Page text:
A committee of the Chicago City Council last Wednesday approved a $2 million increase for affordable housing.

The Chicago Department of Housing’s ‘New Homes for Chicago’ program uses

business incentives to reduce housing development costs so lower-income Chicagoans can buy homes of their own. More than 2,000 new homes have been built under the program since it began in 1990.

The 50 percent increase to the program’s budget will be funded by the Downtown Density Bonus, which gets its money from developers who want to skirt zoning codes ?” by constructing taller buildings, for example – but do not want to incorporate affordable housing units into their projects.

The bonus fund money is used for affordable housing elsewhere in the city. The fund has $10 million committed for approved projects, according to Molly Sullivan, director of communications for the Department of Housing.

Housing Commissioner John Markowski said the additional funding and other changes approved by the council’s Committee on Housing and Real Estate will allow his department to build new affordable homes, while maintaining high quality. The changes now go to the full council for action.

The proposed changes include increasing development cost limits from $165,000 to $195,000 for single-family homes, and from $230,000 to $265,000 for two-flats.

“What we’ve seen is that in order to participate in this program, developers have been scaling down their homes with reduced square footage, no basements or shallow foundations,” said Markowski.

Michael Burton, development supervisor for Bickerdike Redevelopment Corp., said his firm has built 18 new homes under this program, but that it is no longer financially feasible. He said nearly all construction costs – from land to steel ?” have increased because of the building boom in Chicago and the economic impact of Hurricane Katrina, making it difficult for firms like his to build high-quality homes at the program’s current development levels.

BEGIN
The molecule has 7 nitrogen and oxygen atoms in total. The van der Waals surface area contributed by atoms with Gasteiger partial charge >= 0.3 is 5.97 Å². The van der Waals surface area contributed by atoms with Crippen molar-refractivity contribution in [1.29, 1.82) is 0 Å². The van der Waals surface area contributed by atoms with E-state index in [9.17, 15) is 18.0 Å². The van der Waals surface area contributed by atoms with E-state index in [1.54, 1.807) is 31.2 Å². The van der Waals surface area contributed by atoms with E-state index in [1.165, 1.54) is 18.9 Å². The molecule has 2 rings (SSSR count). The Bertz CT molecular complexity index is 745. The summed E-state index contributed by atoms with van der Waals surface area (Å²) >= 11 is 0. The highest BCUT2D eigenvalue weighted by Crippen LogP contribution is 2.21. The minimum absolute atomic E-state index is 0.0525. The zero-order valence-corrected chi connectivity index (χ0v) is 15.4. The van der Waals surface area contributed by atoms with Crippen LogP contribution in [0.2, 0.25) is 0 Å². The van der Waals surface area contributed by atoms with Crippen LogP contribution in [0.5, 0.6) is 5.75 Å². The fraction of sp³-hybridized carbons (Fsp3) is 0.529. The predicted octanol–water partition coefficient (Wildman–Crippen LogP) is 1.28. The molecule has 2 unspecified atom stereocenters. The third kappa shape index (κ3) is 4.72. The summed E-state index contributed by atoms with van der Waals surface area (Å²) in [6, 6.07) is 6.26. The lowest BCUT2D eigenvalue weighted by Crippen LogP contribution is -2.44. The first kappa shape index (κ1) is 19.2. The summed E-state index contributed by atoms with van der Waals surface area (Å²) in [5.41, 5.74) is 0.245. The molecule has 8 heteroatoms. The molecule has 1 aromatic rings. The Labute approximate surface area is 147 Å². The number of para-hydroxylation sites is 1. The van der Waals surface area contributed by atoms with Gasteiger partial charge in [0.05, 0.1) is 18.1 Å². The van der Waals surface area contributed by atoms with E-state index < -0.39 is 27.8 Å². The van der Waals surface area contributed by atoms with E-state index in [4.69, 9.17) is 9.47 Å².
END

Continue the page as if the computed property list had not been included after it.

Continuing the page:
“If we’re really going to be building mixed-income communities in Chicago, I think this new program will help that work better,” Burton said.

Another proposed change to the program will redirect assistance to families who need it most. The department will continue to grant $10,000 of assistance to single-family homebuyers who are at or below 100 percent of the median income of families in the area, currently $75,400 for a family of four.

An additional $30,000 of assistance is available for single-family homebuyers who are below 80 percent of the median income, which is $59,400 for a family of four.

However, under the proposed changes, when families sell a home purchased with program assistance money, they have to pay back the amount they were lent.

“Now what we’re saying is when you sell your home, you need to re-circulate that money to other buyers,” Markowski said.

Markowski said the proposed changes to the program will help his department reach more families and more neighborhoods.